Join the Meeting Place for Moms!
Talk to other moms, share advice, and have fun!

(minimum 6 characters)

How to stop my DD from being a spoiled, selfish shopaholic?

My DD is turning 14. I am a single mom, currently unemployed. I get assistance to pay bills and buy groceries. She told me her friend's mom gave the friend and another girl $100 to go shopping with on the friend's b'day, why can't I? Almost every day, she's talking up how much she WANTS stuff, big expensive crud. We always fight. I tell her, consider my situation and think about every sacrifice those around her make just to give her what she already has. Today she said, "Well I'm only going to be 14. You can't expect me to know those things!" But she DOES, she's just spoiled. I give her love, comfort, approval. This ONE issue is really difficult. I could REALLY use some advice!!!

 
Anonymous

Asked by Anonymous at 4:20 PM on Oct. 18, 2008 in Teens (13-17)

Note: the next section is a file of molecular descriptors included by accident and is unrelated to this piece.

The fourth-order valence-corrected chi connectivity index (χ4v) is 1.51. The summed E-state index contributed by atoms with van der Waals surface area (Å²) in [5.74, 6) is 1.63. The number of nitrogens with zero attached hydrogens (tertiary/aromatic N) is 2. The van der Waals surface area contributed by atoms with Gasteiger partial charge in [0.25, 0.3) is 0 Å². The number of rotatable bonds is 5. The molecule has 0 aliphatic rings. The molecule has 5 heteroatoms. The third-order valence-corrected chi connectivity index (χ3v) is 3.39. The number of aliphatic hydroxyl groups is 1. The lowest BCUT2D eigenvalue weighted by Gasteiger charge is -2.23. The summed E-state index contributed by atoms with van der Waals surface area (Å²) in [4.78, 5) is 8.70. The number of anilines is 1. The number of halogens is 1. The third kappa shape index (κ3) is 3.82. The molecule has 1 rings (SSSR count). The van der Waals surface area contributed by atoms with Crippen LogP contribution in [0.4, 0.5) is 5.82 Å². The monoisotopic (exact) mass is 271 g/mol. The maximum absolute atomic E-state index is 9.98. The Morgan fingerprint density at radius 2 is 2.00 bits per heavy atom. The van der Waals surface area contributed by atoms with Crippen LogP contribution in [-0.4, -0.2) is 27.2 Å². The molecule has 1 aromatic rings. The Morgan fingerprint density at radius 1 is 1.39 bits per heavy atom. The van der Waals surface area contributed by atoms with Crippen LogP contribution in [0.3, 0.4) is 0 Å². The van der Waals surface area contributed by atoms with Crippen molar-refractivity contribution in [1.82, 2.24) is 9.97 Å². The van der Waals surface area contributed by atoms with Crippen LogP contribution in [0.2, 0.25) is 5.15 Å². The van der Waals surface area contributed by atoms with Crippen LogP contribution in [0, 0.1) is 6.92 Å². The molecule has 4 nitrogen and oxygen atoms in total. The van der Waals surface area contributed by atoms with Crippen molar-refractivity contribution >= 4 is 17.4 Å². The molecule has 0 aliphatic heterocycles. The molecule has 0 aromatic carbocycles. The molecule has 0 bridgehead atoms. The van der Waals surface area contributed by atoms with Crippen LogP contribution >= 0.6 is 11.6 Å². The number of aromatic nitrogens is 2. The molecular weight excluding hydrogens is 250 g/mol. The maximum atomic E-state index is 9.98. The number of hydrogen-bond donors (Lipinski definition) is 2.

This question is closed.
Answers (11)
  • She needs to know the value of work, time, and money. She might also do well to give back a little. If you feel she is not yet ready for a job, maybe the animal shelter or helping younger kids with homework after school are more age appropriate. Volunteer work will give her a taste of the real word and help her to feel needed and helpful. At the very least have her help out more at home, let her know what it takes to keep that place in order. It sounds like she might also benefit from a closer look at those less fortunate then her, with Christmas coming up this would be a great time for her to take some of her old cloths and things to children in state homes or send gifts of basic everyday products to children over seas. She will see one day that she had the best of life all along, she will see she was lucky.